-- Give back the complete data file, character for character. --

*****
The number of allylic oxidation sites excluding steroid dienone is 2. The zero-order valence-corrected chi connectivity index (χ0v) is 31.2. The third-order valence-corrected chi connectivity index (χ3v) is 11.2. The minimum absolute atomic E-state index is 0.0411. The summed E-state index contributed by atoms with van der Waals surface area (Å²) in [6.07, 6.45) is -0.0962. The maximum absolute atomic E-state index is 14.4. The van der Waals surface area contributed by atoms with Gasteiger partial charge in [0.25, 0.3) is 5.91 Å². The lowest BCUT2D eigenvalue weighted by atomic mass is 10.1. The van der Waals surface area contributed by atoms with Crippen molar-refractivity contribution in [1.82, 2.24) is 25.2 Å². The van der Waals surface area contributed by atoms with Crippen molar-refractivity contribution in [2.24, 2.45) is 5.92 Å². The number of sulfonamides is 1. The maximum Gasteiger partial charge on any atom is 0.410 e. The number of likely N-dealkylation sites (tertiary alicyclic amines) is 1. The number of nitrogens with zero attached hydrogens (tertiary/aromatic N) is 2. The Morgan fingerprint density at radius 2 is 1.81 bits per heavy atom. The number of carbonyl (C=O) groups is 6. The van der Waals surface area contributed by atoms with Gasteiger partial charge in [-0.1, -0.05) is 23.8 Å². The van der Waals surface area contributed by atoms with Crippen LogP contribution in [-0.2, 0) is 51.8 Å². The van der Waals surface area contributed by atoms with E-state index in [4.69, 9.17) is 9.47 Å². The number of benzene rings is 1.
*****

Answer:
The number of allylic oxidation sites excluding steroid dienone is 2. The zero-order valence-corrected chi connectivity index (χ0v) is 31.2. The third-order valence-corrected chi connectivity index (χ3v) is 11.2. The minimum absolute atomic E-state index is 0.0411. The summed E-state index contributed by atoms with van der Waals surface area (Å²) in [6.07, 6.45) is -0.0962. The maximum absolute atomic E-state index is 14.4. The van der Waals surface area contributed by atoms with Gasteiger partial charge in [0.25, 0.3) is 5.91 Å². The lowest BCUT2D eigenvalue weighted by atomic mass is 10.1. The van der Waals surface area contributed by atoms with Crippen molar-refractivity contribution in [1.82, 2.24) is 25.2 Å². The van der Waals surface area contributed by atoms with Crippen molar-refractivity contribution in [2.24, 2.45) is 5.92 Å². The number of sulfonamides is 1. The maximum Gasteiger partial charge on any atom is 0.410 e. The number of likely N-dealkylation sites (tertiary alicyclic amines) is 1. The number of nitrogens with zero attached hydrogens (tertiary/aromatic N) is 2. The Morgan fingerprint density at radius 2 is 1.81 bits per heavy atom. The number of carbonyl (C=O) groups is 6. The van der Waals surface area contributed by atoms with Gasteiger partial charge in [-0.1, -0.05) is 23.8 Å². The van der Waals surface area contributed by atoms with Crippen LogP contribution in [-0.2, 0) is 51.8 Å². The van der Waals surface area contributed by atoms with E-state index in [4.69, 9.17) is 9.47 Å². The number of benzene rings is 1.